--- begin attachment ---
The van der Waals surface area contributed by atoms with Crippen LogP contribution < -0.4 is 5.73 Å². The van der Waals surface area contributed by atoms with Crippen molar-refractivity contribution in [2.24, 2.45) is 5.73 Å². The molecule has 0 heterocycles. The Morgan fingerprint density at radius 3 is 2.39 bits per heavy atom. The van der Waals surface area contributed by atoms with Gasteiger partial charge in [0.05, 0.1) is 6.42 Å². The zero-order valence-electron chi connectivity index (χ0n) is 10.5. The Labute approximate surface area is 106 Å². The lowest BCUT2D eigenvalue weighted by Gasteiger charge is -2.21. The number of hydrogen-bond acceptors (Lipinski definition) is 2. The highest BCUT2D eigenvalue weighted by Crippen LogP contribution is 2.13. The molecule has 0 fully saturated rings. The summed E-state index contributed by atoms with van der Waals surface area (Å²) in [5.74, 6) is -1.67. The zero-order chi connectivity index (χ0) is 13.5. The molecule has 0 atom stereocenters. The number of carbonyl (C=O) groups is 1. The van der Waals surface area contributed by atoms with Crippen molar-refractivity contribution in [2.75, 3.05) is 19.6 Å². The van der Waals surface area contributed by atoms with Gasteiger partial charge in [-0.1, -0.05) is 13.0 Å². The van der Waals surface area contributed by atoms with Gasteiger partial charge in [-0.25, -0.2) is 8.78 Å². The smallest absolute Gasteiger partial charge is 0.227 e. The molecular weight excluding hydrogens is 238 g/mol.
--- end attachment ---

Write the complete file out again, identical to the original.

The van der Waals surface area contributed by atoms with Crippen LogP contribution < -0.4 is 5.73 Å². The van der Waals surface area contributed by atoms with Crippen molar-refractivity contribution in [2.24, 2.45) is 5.73 Å². The molecule has 0 heterocycles. The Morgan fingerprint density at radius 3 is 2.39 bits per heavy atom. The van der Waals surface area contributed by atoms with Gasteiger partial charge in [0.05, 0.1) is 6.42 Å². The zero-order valence-electron chi connectivity index (χ0n) is 10.5. The Labute approximate surface area is 106 Å². The lowest BCUT2D eigenvalue weighted by Gasteiger charge is -2.21. The number of hydrogen-bond acceptors (Lipinski definition) is 2. The highest BCUT2D eigenvalue weighted by Crippen LogP contribution is 2.13. The molecule has 0 fully saturated rings. The summed E-state index contributed by atoms with van der Waals surface area (Å²) in [5.74, 6) is -1.67. The zero-order chi connectivity index (χ0) is 13.5. The molecule has 0 atom stereocenters. The number of carbonyl (C=O) groups is 1. The van der Waals surface area contributed by atoms with Crippen molar-refractivity contribution in [2.75, 3.05) is 19.6 Å². The van der Waals surface area contributed by atoms with Gasteiger partial charge in [-0.1, -0.05) is 13.0 Å². The van der Waals surface area contributed by atoms with Gasteiger partial charge in [-0.25, -0.2) is 8.78 Å². The smallest absolute Gasteiger partial charge is 0.227 e. The molecular weight excluding hydrogens is 238 g/mol.